This is an opportunity to provide some additional background information and context for the illustrative examples recommenders will share in the following sections. This space offers a great place to elaborate on the frequency and depth of your interactions with the applicant, and to provide an overview of how the applicant’s work activities supported the functioning of the team or group.
How does the performance of the applicant compare to that of other well-qualified individuals in similar roles? (e.g., what are the applicant’s principal strengths?) (Recommended word count: 500 words)
This question is asking about ways that the applicant stands out from other similarly qualified professionals. At the outset of this response, it can be helpful for recommenders to specify this comparison group for the admissions reader, for example “I am comparing Candidate to the 40+ marketing professionals with 2-4 years of work experience who I have encountered in my 8 years at Company X.”
The most essential consideration for this section is: show, don’t tell. Rather than simply telling the reader that the applicant possesses a certain skill or quality, it’s best to show that this is the case by providing a detailed example. This allows the reader to really see the candidate’s abilities in action. If the applicant has shared his or her essays, it’s helpful for recommenders to select examples that haven’t been covered in detail elsewhere in the application. This ensures that the recommendation is adding as much value to the application as possible.
In terms of structure, we find that it works well to build this section around 2-4 detailed anecdotes of a specific accomplishment or contribution on the applicant’s part. Ideally, each of these will illustrate a different strength. The recommender should identify the standout skill or quality, share the example to illustrate (providing some context for the reader and then walking them through the candidate’s actions), and touch on the impact this had on the larger team or organization. To help the reader appreciate the magnitude of the applicant’s contributions, it’s always helpful to quantify the results in terms like dollar amounts or percentages.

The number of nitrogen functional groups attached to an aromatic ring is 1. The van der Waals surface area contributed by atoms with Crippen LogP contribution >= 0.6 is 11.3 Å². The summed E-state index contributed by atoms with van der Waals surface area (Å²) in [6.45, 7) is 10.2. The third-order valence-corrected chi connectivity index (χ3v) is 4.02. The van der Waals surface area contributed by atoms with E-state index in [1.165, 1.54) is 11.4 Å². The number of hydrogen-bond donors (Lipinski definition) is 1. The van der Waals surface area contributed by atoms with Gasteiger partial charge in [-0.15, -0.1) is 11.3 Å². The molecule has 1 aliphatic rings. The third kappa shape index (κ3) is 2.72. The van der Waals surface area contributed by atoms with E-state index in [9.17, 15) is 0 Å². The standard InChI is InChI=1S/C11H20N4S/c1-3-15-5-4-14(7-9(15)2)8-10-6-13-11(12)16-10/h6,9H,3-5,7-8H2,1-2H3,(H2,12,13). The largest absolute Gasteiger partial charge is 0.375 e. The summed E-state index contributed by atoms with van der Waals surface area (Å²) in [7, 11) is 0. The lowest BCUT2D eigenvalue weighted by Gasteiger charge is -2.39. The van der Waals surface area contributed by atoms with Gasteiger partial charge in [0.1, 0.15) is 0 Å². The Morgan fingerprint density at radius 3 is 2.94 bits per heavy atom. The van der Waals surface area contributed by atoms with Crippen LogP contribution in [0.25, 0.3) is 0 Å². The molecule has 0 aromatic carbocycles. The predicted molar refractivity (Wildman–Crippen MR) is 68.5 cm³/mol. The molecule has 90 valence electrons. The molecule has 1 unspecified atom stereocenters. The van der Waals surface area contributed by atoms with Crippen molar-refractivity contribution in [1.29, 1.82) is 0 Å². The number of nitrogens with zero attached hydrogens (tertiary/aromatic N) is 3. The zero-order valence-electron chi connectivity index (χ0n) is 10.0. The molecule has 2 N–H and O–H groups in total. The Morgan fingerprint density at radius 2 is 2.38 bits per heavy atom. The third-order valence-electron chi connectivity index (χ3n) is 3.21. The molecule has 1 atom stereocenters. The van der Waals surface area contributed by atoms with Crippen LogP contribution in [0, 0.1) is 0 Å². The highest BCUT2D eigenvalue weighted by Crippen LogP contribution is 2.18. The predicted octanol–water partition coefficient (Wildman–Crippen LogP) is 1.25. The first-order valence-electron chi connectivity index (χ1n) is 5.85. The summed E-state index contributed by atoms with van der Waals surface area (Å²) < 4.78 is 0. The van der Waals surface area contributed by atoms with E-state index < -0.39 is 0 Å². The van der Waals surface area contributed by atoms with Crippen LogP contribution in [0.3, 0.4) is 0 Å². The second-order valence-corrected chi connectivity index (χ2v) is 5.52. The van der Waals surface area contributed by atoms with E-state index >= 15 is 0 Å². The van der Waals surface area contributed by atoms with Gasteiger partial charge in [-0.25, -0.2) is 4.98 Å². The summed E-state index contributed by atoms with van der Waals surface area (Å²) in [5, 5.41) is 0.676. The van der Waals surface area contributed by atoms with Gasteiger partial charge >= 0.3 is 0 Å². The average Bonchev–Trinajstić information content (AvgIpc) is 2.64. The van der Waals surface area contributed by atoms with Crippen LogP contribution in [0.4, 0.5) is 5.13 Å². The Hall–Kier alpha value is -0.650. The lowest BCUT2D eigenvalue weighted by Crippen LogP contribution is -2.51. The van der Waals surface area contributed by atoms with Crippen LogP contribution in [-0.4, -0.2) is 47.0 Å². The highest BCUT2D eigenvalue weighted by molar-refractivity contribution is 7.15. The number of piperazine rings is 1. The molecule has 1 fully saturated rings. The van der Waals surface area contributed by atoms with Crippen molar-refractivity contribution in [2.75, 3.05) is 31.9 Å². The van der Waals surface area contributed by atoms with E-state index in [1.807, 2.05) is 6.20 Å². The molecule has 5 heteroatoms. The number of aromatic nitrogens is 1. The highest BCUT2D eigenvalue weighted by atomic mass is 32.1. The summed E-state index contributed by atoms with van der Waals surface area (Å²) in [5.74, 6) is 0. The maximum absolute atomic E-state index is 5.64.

Describe the most important piece of constructive feedback you have given the applicant. Please detail the circumstances and the applicant’s response. (Recommended word count: 500 words)
The admissions committee is asking this question to assess whether the candidate is receptive to feedback, and whether they are able to adjust and improve their performance. There are a few elements that are key to an effective response.
First, it’s best to cover feedback on a skill or behavior (e.g. running a meeting) rather than a personality trait (e.g. impatience). It’s much easier to build a skill than it is to change one’s personality or emotional responses, so the admissions reader will be more confident that the initial shortcoming has been addressed if the feedback is behavior-based.
Second, there’s a difference between advice and feedback. This question is asking about constructive criticism the recommender provided about something that the applicant was not doing optimally – not about friendly pointers that a recommender gave the applicant as they were starting a new role or taking on a new task.
Finally, recommenders will want to comment on two elements of the applicant’s response. One aspect is: how did they react in the moment? The admissions committee is of course hoping to hear that the applicant was receptive or even appreciative of the input rather than defensive or argumentative. The second aspect is: how did their behavior and performance change as a result?
In terms of overall structure, we suggest that recommenders offer some context about the situation that prompted the feedback, explain their reasons for providing feedback, describe the applicant’s reaction, and ideally follow up with a second example of how the applicant implemented the feedback with positive results.
Is there anything else we should know? (Optional)
Those completing the GMAC letter of recommendation should exercise discretion here, as answering an optional question creates additional work for the admissions reader. This would be an appropriate place for some commentary on the applicant’s enthusiasm about a given school or a recommender’s appraisal of their chances of success in their post-MBA career goals – though it would be best to limit responses to just a few sentences.